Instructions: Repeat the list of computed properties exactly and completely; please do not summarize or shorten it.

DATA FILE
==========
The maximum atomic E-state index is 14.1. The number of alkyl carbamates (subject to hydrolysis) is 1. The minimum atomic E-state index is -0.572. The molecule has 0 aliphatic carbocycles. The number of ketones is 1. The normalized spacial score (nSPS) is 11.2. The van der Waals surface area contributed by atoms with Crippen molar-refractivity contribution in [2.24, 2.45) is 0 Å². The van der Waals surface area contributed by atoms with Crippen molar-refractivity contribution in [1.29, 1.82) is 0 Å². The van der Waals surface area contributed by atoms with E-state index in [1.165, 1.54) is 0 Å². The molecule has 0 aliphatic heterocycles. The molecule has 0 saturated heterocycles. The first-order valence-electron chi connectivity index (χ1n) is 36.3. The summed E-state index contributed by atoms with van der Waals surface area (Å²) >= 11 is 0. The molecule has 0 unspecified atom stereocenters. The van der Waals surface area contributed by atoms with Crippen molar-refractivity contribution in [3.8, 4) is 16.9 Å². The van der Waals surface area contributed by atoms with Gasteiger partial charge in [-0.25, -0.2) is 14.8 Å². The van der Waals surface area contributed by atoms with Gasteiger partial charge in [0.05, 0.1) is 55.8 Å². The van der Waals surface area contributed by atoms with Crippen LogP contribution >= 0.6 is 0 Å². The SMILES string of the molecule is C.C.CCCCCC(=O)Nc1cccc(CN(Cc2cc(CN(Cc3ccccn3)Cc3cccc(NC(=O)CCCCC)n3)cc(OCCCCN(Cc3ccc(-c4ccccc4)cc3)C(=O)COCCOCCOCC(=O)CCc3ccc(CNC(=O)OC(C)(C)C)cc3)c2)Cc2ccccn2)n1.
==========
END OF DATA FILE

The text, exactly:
The maximum atomic E-state index is 14.1. The number of alkyl carbamates (subject to hydrolysis) is 1. The minimum atomic E-state index is -0.572. The molecule has 0 aliphatic carbocycles. The number of ketones is 1. The normalized spacial score (nSPS) is 11.2. The van der Waals surface area contributed by atoms with Crippen molar-refractivity contribution in [2.24, 2.45) is 0 Å². The van der Waals surface area contributed by atoms with Crippen molar-refractivity contribution in [1.29, 1.82) is 0 Å². The van der Waals surface area contributed by atoms with E-state index in [1.165, 1.54) is 0 Å². The molecule has 0 aliphatic heterocycles. The molecule has 0 saturated heterocycles. The first-order valence-electron chi connectivity index (χ1n) is 36.3. The summed E-state index contributed by atoms with van der Waals surface area (Å²) >= 11 is 0. The molecule has 0 unspecified atom stereocenters. The van der Waals surface area contributed by atoms with Crippen molar-refractivity contribution in [3.8, 4) is 16.9 Å². The van der Waals surface area contributed by atoms with Gasteiger partial charge in [-0.25, -0.2) is 14.8 Å². The van der Waals surface area contributed by atoms with Gasteiger partial charge in [0.05, 0.1) is 55.8 Å². The van der Waals surface area contributed by atoms with Crippen LogP contribution >= 0.6 is 0 Å². The SMILES string of the molecule is C.C.CCCCCC(=O)Nc1cccc(CN(Cc2cc(CN(Cc3ccccn3)Cc3cccc(NC(=O)CCCCC)n3)cc(OCCCCN(Cc3ccc(-c4ccccc4)cc3)C(=O)COCCOCCOCC(=O)CCc3ccc(CNC(=O)OC(C)(C)C)cc3)c2)Cc2ccccn2)n1.